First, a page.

response to the petition serves as a rejection of this request as well.

"The ICSID Tribunal's decision reveals structural deficiencies in the
ICSID arbitration system," said Marcos Orellana an attorney for the
Center for International Environmental Law (CIEL). "By failing to
recognize its power to allow affected citizens to participate in the
case, the Tribunal's decision would allow corporations such as Bechtel
to manipulate and compromise the integrity of international arbitration,
as well as countries' ability to protect the public welfare."

The legal team representing the Bolivian petitioners includes
California-based Earthjustice and the Washington, DC-based Center for
International Environmental Law (CIEL), both of which have been involved
in attempts to intervene in similar investor-state lawsuits filed under
the North American Free Trade Agreement (NAFTA).

"The World Bank's secret trade court has now made it absolutely clear
that it wants to continue doing its work behind closed doors, without
pubic scrutiny or participation by the people expected to pay Bechtel
off," said Jim Shultz of the Bolivia-based Democracy Center. "Neither
the public nor the media will be allowed to know when the tribunal
meets, where it meets, who it hears from, or what they say. This secrecy
is just a preview of what communities in the U.S. can expect under the
proposed FTAA [Free Trade Area of the Americas, an extension of NAFTA].
Local governments from Alaska to Chile will be dragged before secret
panels as multinational corporations, like Bechtel, seek to undo local
environmental, health, worker and consumer protections, branded as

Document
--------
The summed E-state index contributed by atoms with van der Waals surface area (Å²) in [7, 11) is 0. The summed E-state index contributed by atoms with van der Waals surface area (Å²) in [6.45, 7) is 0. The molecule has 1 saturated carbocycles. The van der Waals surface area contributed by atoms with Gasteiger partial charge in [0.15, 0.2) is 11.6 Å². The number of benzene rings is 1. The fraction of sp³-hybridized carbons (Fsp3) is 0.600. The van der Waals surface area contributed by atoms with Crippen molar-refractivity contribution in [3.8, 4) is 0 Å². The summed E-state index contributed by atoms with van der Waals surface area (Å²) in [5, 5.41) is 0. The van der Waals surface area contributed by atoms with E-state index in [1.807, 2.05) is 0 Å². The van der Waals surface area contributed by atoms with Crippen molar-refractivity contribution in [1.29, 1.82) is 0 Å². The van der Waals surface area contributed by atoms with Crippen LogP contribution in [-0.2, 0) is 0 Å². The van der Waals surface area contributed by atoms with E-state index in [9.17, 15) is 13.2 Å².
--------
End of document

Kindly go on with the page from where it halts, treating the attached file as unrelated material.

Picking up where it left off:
barriers to free trade."


In the late 1990s the World Bank forced Bolivia to privatize the public
water system of its third-largest city, Cochabamba, by threatening to
withhold debt relief and other development assistance. In 1999, in a
process with just one bidder, Bechtel, the California-based engineering
giant, was granted a 40-year lease to take over Cochabamba's water,
through a subsidiary the corporation formed for just that purpose
("Aguas del Tunari").

Within weeks of taking over the water system, Aguas del Tunari imposed
huge rate hikes on local water users. Families living on the local
minimum wage of $60 per month were billed up to 25 percent of their
monthly income. The rate hikes sparked massive citywide protests that
the Bolivian government sought to end by declaring a state of martial
law and deploying thousands of soldiers and police. More than a hundred
people were injured and one 17-year-old boy was killed. In April 2000,
as anti-Bechtel protests continued to grow, the company's managers
abandoned the project.

Aguas del Tunari filed the legal action against Bolivia last November,
demanding compensation of $25 million, a figure that represents far more
than the company's investment in the few months it operated in Bolivia.
The action also aims to recoup a portion of the company's expected
profits from the project. The company filed the case with ICSID under a
bilateral investment treaty between the Netherlands and Bolivia.
Although Bechtel is a U.S. corporation, its subsidiary recently
established a presence in the Netherlands in order to make use of the

The rules in the Dutch-Bolivian treaty are similar to those in NAFTA
and the proposed Free Trade Area of the Americas.

Brian Smith
Western/International Press Secretary
426 17th Street 6th Floor
Oakland, CA 94612-2820
PHONE: 510.550.6714
FAX: 510.550.6740

Neil Watkins
World Bank Bonds Boycott
Center for Economic Justice
733 15th Street, NW, Suite 928
Washington, DC 20005
Tel: (202) 393-6665
Fax: (202) 393-1358